I just read this article in the Boston Globe this morning, and a smirk crossed my mind in that it proves a widely held theory I share with my friends in this space that Identity Theft and a massive breach is simply the cost of doing business. Unbeleiveable. Or is It?
With services out there like Lifelock
and the fact that the company who f'ed up covering the cost of monitoring, what's $100/year for their services or free for monitoring. You'll save at least that much shopping at TJX companies or the mom and pop shop with no overhead, and no security in place... Right?
Consumers don't stay angry in the face of a good deal.
That's a lesson emerging from the data breach at TJX Cos., the Framingham retailer that a year ago discovered an intrusion into its computer security that compromised as many as 100 million payment-card accounts. While the episode led to lawsuits from banks and many complaints, sales at TJX stores such as TJ Maxx and Marshalls have risen steadily this year.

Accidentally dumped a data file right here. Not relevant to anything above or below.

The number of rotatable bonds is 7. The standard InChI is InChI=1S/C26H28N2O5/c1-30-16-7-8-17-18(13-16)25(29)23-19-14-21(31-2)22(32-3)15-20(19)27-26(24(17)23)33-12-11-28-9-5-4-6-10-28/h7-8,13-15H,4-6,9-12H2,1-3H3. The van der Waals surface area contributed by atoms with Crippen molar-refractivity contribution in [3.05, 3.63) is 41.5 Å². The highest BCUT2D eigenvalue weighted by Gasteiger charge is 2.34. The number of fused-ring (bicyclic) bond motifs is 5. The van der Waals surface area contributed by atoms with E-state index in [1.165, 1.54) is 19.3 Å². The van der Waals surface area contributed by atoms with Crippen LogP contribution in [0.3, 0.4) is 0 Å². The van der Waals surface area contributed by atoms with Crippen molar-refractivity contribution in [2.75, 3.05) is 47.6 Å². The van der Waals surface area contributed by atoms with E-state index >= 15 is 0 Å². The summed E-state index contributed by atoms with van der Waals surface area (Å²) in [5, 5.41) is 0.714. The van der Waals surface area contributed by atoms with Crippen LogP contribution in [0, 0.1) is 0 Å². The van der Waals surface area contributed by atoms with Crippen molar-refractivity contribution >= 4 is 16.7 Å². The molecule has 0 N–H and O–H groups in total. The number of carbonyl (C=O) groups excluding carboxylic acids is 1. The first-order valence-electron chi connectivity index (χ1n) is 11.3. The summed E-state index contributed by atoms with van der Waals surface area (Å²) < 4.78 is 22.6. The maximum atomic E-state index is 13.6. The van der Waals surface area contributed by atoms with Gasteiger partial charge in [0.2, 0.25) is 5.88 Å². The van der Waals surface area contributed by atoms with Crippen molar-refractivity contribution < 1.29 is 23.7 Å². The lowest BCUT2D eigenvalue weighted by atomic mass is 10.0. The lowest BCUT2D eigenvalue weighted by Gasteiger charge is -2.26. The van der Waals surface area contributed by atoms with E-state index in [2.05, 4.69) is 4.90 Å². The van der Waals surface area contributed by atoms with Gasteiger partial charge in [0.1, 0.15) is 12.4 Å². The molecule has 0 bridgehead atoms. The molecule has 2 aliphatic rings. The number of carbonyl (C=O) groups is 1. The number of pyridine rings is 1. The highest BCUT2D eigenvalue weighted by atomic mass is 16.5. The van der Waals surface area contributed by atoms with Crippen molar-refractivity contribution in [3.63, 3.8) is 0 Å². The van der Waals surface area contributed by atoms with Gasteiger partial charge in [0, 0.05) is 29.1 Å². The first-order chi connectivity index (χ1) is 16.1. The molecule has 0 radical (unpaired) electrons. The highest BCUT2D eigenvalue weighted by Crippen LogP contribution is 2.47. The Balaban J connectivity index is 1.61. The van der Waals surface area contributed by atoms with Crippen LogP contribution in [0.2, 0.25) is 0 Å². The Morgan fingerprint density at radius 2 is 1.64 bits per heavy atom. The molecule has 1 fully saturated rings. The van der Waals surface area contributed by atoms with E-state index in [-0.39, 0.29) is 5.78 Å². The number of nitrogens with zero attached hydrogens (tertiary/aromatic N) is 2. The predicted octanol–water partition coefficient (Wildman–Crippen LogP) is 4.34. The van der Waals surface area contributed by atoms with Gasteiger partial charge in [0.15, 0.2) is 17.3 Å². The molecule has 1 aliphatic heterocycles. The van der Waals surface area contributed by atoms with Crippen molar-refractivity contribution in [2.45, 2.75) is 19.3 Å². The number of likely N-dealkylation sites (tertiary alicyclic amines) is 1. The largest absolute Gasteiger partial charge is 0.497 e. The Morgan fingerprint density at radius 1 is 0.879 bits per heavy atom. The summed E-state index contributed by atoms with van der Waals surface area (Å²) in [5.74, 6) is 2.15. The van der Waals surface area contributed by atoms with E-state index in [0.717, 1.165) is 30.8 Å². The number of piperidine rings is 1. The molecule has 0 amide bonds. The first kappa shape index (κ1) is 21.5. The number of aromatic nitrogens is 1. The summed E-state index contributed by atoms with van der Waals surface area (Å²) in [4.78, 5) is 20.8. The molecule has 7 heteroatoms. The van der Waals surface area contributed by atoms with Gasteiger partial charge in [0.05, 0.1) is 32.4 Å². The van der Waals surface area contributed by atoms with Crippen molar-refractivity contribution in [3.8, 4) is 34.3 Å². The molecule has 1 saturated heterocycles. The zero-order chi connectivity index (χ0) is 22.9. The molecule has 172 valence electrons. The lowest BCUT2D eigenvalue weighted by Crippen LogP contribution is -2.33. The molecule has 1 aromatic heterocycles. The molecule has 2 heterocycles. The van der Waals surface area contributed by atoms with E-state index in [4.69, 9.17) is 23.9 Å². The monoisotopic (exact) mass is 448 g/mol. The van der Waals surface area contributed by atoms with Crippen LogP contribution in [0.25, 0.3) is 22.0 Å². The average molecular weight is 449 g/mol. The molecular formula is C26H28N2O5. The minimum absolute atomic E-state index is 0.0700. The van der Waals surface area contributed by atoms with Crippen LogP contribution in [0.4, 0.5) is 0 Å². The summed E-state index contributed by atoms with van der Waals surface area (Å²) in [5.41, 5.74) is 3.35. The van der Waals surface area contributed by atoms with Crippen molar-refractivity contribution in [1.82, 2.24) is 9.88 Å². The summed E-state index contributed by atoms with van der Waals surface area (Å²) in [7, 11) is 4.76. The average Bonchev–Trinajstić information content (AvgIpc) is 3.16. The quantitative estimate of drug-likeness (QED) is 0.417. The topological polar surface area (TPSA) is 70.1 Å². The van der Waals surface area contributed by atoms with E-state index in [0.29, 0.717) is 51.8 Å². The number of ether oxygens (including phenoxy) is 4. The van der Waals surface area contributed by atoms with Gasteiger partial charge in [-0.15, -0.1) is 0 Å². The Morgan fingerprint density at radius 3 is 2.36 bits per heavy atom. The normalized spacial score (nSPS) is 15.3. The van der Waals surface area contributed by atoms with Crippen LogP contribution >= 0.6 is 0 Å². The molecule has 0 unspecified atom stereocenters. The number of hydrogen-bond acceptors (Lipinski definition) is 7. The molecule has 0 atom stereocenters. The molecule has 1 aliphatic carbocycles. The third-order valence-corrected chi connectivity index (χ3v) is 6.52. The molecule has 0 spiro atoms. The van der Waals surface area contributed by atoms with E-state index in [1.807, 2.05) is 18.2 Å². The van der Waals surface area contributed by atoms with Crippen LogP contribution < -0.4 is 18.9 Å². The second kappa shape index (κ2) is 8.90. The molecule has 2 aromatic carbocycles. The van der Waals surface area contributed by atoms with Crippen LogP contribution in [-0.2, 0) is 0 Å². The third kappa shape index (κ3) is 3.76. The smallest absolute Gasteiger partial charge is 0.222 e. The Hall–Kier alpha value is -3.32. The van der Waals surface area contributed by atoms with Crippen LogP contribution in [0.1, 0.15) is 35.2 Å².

Customers like Florida businesswoman Hanna Lipman help explain why. In April, Visa canceled one of Lipman's credit cards, saying it was compromised in the breach. By then, she had stopped going to the TJ Maxx store in Boca Raton.
But now, Lipman said, she is back to spending about $100 a month at the store, on pocketbooks and other items. She expects TJX will be extra-cautious about protecting her information.
"They got nailed from so many banks, I have to believe whatever can be done they have done," Lipman said.
Another customer whose card was canceled, Phil Dunkelberger, said he still shops at a TJ Maxx store in California, but pays by cash or check to reduce his risk of data theft. "I think they're much safer than other vendors who haven't had a breach and gone through the pain," he said.